Brigadier General Fellers had joined MacArthur’s Southwest Pacific Command in Australia in late 1943, after having worked for a year in the Office of Strategic Services (OSS), predecessor of the CIA. Immediately on landing in Japan (in the same plane that carried MacArthur), Fellers went to work to protect Hirohito from the role he had played during and at the end of the war. Fellers’s overriding goals were to confirm the effectiveness of his own wartime propaganda program, and, at the same time, to shield Hirohito from standing trial.
Fellers conducted private interrogations of about forty Japanese war leaders, including many who would later be charged as the most important Class A war criminals. His interrogations were carried out mainly in visits to Sugamo Prison in Tokyo over a five-month period–September 22, 1945, to March 6, 1946–through two interpreters. Fellers’s activities placed all the major war criminal suspects on alert as to GHQ’s specific concerns, and allowed them to coordinate their stories so that the emperor would be spared from indictment. Thus, at the same time the prosecuting attorneys were developing evidence to be used in trying these people, Fellers was inadvertently helping them. Soon the prosecuting attorneys found the war leaders all saying virtually the same thing. The emperor had acted heroically and single-handedly to end the war. This theme (unknown to them) coincided with Fellers’s goal of demonstrating the effectiveness of his own propaganda campaign against Japan….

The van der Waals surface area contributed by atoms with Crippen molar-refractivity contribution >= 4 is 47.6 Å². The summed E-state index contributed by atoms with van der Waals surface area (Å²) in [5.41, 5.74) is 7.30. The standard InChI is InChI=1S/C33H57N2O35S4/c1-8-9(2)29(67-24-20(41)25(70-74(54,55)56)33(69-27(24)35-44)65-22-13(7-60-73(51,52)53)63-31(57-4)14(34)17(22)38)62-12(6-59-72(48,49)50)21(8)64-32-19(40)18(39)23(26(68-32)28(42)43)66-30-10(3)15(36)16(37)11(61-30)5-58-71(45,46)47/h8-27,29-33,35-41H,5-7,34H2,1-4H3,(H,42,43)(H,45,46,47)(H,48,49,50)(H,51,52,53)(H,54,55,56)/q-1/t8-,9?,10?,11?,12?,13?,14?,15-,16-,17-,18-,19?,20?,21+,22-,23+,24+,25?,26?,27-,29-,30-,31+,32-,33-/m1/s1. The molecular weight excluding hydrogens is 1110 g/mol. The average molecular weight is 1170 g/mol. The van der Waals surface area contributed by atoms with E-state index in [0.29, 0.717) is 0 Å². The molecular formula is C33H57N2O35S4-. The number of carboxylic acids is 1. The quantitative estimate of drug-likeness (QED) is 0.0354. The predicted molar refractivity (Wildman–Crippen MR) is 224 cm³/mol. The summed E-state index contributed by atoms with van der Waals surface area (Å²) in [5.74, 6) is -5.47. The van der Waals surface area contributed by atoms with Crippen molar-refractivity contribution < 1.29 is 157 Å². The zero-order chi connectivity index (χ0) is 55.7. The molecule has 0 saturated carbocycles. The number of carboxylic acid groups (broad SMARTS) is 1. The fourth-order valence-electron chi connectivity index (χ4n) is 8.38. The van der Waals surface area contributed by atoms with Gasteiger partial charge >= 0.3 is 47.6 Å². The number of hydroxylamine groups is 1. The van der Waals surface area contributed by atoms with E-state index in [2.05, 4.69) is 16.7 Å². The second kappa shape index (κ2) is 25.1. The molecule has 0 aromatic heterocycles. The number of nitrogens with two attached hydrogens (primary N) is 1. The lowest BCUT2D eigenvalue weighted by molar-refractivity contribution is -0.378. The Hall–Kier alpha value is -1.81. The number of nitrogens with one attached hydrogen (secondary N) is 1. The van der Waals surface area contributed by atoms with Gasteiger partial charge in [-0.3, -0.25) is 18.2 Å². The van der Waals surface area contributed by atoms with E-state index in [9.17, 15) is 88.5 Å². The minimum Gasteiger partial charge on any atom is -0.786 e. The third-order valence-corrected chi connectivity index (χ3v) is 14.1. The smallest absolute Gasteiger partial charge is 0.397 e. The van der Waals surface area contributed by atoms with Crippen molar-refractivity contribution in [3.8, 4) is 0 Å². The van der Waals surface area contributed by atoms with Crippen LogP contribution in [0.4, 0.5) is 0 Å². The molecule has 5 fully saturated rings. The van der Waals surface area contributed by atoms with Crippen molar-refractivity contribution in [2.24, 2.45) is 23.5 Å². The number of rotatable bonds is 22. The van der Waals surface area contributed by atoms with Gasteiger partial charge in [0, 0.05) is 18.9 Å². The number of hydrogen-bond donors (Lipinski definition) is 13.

MacArthur’s truly extraordinary measures to save Hirohito from trial as a war criminal had a lasting and profoundly distorting impact on Japanese understanding of the lost war.